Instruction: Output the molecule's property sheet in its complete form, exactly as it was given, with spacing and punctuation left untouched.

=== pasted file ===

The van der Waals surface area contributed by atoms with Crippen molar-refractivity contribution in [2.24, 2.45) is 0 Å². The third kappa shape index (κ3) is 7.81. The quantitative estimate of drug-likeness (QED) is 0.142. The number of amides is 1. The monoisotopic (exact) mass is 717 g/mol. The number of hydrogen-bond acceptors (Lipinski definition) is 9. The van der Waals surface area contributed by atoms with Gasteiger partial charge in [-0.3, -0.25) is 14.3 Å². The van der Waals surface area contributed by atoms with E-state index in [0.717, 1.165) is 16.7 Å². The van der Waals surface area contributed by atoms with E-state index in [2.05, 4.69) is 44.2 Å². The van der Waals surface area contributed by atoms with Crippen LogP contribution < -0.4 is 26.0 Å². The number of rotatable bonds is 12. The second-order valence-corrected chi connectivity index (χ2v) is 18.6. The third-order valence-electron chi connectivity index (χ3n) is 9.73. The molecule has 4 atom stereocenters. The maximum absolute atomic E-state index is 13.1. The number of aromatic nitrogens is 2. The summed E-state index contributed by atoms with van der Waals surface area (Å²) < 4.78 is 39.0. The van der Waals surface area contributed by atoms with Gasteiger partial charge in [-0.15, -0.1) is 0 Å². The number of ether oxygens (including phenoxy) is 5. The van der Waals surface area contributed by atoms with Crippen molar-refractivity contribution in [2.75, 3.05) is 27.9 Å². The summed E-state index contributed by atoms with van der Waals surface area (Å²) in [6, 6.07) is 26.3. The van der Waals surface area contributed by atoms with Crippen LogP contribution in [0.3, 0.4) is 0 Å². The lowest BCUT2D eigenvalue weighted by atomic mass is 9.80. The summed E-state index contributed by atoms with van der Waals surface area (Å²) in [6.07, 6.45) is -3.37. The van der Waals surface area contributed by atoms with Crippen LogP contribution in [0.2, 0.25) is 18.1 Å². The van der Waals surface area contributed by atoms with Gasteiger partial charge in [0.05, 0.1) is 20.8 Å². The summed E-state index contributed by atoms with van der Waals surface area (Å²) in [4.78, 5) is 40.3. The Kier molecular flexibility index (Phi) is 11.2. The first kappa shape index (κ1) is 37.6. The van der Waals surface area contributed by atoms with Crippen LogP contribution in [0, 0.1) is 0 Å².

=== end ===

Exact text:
The van der Waals surface area contributed by atoms with Crippen molar-refractivity contribution in [2.24, 2.45) is 0 Å². The third kappa shape index (κ3) is 7.81. The quantitative estimate of drug-likeness (QED) is 0.142. The number of amides is 1. The monoisotopic (exact) mass is 717 g/mol. The number of hydrogen-bond acceptors (Lipinski definition) is 9. The van der Waals surface area contributed by atoms with Gasteiger partial charge in [-0.3, -0.25) is 14.3 Å². The van der Waals surface area contributed by atoms with E-state index in [0.717, 1.165) is 16.7 Å². The van der Waals surface area contributed by atoms with E-state index in [2.05, 4.69) is 44.2 Å². The van der Waals surface area contributed by atoms with Crippen LogP contribution < -0.4 is 26.0 Å². The number of rotatable bonds is 12. The second-order valence-corrected chi connectivity index (χ2v) is 18.6. The third-order valence-electron chi connectivity index (χ3n) is 9.73. The molecule has 4 atom stereocenters. The maximum absolute atomic E-state index is 13.1. The number of aromatic nitrogens is 2. The summed E-state index contributed by atoms with van der Waals surface area (Å²) < 4.78 is 39.0. The van der Waals surface area contributed by atoms with Gasteiger partial charge in [-0.15, -0.1) is 0 Å². The number of ether oxygens (including phenoxy) is 5. The van der Waals surface area contributed by atoms with Crippen molar-refractivity contribution in [2.75, 3.05) is 27.9 Å². The summed E-state index contributed by atoms with van der Waals surface area (Å²) in [6, 6.07) is 26.3. The van der Waals surface area contributed by atoms with Crippen LogP contribution in [0.3, 0.4) is 0 Å². The lowest BCUT2D eigenvalue weighted by atomic mass is 9.80. The summed E-state index contributed by atoms with van der Waals surface area (Å²) in [6.07, 6.45) is -3.37. The van der Waals surface area contributed by atoms with Crippen LogP contribution in [0.2, 0.25) is 18.1 Å². The van der Waals surface area contributed by atoms with Gasteiger partial charge in [0.05, 0.1) is 20.8 Å². The summed E-state index contributed by atoms with van der Waals surface area (Å²) in [4.78, 5) is 40.3. The Kier molecular flexibility index (Phi) is 11.2. The first kappa shape index (κ1) is 37.6. The van der Waals surface area contributed by atoms with Crippen LogP contribution in [0, 0.1) is 0 Å².